You should run for president!

I agree with plan to help the economy. But I also can recall when this country was great. At that time we appreciated the importance of FAMILY. The business place was a family where workers and leaders took care of each other.
In the vein of family values, I want to understand why after spending a lifetime accumulating Marriott points, I can't leave them to MY FAMILY after my demise. It seems that the new corporate idea of greed is stoking this policy. I'm disappointed in Bill for allowing it. I thought that his morals were better.

Due to my company paying my way, and their insistence on having their quarterly meetings at Marriott, I have no choice but to stay at Marriott hotels throughout Georgia. I must say that if I had my choice, I certainly would choose another chain. I find it ridiculous that there are no refrigerators or microwaves in the rooms, and if I want one or both, I have to PAY for them!!! Needless to say, I have to bring a cooler with me and fill it with ice to keep my medicine and soft drinks cold, because I am NOT going to pay an extra $10 PER NIGHT to have one of your refrigerators delivered to my room!!! Then there's those stupid little one cupper coffee makers. I've gotten to where I bring my own 4 cup coffee maker so that my spouse and I can enjoy a cup of coffee at the SAME time! For the amount of money charged to stay at your hotels, one would think these things would be provided. I mean after all.....I can stay at a Days Inn or Econo Lodge for HALF what Marriott charges and these things are INCLUDED in the price. Plus....at both of those, there are smoking rooms. The fact that you cater to non-smokers is discriminatory. Having to get into an elevator and go downstairs to smoke is just plain STUPID. I guess it's just another example of how certain people and companies are trying to control people's lives. As I stated....my company is the one that puts me up in your hotels, but believe you me, if it was me paying, I darned sure would NOT be staying at Marriott. Also know that I am not alone in how I feel....I'm just more outspoken about it.

Former President George W. Bush has a laudible goal and I admire Mr. Marriott's optimism. But based on the five criteria for achieving the 4% growth, I don't see how it can be done over the next 4 years as our government and the current administration are adverse to the roadmap described by Mr. Marriott. Maybe someday, but not anytime soon...

Mr Marriott,

I agree with you on every piece of your blog but I believe there is one key point that is missing. In addition to the government responsibility there is the CEO responsibility. As a country we have seen CEO pay grow exponentially since the 1960's while middle class pay increases have gone up below the rate of inflation. The gap between CEO/executive level pay and that of the middle class is greater now than in the history of this country.

Once upon a time, business owners like Henry Ford and your father believed in taking care of associates. I believe Marriott continues to be at the forefront of that today. But not all companies think in this manner. We live in an age where companies try to find ways to cut benefits, pay and jobs to maintain or increase lofty profit margins.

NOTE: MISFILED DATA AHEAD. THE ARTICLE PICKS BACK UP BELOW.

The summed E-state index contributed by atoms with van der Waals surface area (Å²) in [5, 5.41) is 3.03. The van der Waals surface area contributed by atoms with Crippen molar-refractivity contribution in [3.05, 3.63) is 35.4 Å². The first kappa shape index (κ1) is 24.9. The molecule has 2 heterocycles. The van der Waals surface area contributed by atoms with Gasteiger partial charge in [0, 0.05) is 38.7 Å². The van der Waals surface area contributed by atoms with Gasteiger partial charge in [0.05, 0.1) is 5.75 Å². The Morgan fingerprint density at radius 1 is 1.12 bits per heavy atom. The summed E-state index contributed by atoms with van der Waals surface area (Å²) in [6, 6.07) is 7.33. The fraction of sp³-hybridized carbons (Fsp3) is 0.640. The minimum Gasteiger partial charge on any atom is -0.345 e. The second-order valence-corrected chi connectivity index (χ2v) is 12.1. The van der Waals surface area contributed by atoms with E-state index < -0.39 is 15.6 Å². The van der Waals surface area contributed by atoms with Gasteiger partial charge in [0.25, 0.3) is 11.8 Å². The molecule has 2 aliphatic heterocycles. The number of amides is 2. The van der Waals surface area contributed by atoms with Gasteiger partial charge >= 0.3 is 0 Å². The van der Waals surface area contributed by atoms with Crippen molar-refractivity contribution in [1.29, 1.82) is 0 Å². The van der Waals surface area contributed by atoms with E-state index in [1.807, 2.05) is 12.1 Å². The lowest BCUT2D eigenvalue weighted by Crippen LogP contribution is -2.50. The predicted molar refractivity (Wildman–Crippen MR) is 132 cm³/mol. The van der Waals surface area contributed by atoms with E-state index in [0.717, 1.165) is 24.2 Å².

The government must do their part to create an equal playing field and make this country a haven for business, trade, and manufacturing, but companies must also think about the repercussions of paying lower wages or cutting jobs to increase profits. What may be great for short term company profits may not be what is best for the USA.

While many are looking for the government to pull us out of the recession, I believe it is also up to the companies (many of which got us in this mess) to take responsibility as well. In the Marriott world, the hotels are beholden to Guests, Owners AND Associates. In today's world, too many companies have forgotten the responsibility they owe to their associates. I am thankful that Marriott is not one of them.

Your family's entrepreneurial spirit is such an inspiration, and it behooves politicians to not only carry out, but first of all, to communicate your sound economic principles more effectively. The U.S. has been the model of how free markets improve the lives of millions around the world, through jobs, and then, the ultimate goal, which is philanthropy. Another good book is The Foundation by Joel Fleishman. It explains America's unique civic society which is the ultimate benefit of the economic ideas you've explained. Through unregulated American philanthropy, millions are served, and great ideas which change the world flourish. The Marriott companies and Marriott philanthropies are perfect examples. It all depends on economic growth. Thank you, Mr. Marriott.

Interesting thoughts. I'm assuming you haven't voted Obama then ;-). I do think a state should focus on creating the optimal scenario/infrastructure/etc. for a country in order for business ideas to emerge and the factor of pecuniary external effects to kick in and positively impact the economy.
The problem of the "4% solution is growth, growth, growth and more growth!" philosophy is: when are we going to add sustainability as a crucial factor inside the system? I read once that if everyone were to spend as many resources as the USA, we would need around 8 planets or something to keep up.. and China and India are really just starting to join that process.

There is no exponential growth possible in a world of limited resources, so is growth the best sustainable solution long term? My guess it's probably not enough. But why hasn't that factor even been taken into consideration?

Lower taxes on individuals and corporations.
Reduce government spending.

The two most important points and very easy to do, if the politians want really to.

I don't know where else to write this, as I can't find a place on the Marriott website. I live in New York City where the effects of Hurricane Sandy are still being felt. As a Vacation Club owner and Marriott rewards member I would like to see Marriott put pressure on one of the Cruise Lines that they do business with to provide a ship as a temporary shelter to hundreds of people who are currently living in less than ideal conditions. Is there something that you can do? I think it an simple if not easy solution to a very complex problem come of tragedy. Thank you for your consideration.
F. Kass

Bill...your comments are misplaced in terms of lowering taxes on the middle class. I own a timeshare at your BeachPlace Towers and you've just announced a 2013 maintenance increase of 9% for all owners...followed by at least 5% for 2014, 2015 and 2016. Shame. Aren't you rich enough to not steal from your customers who you hammer with increased costs.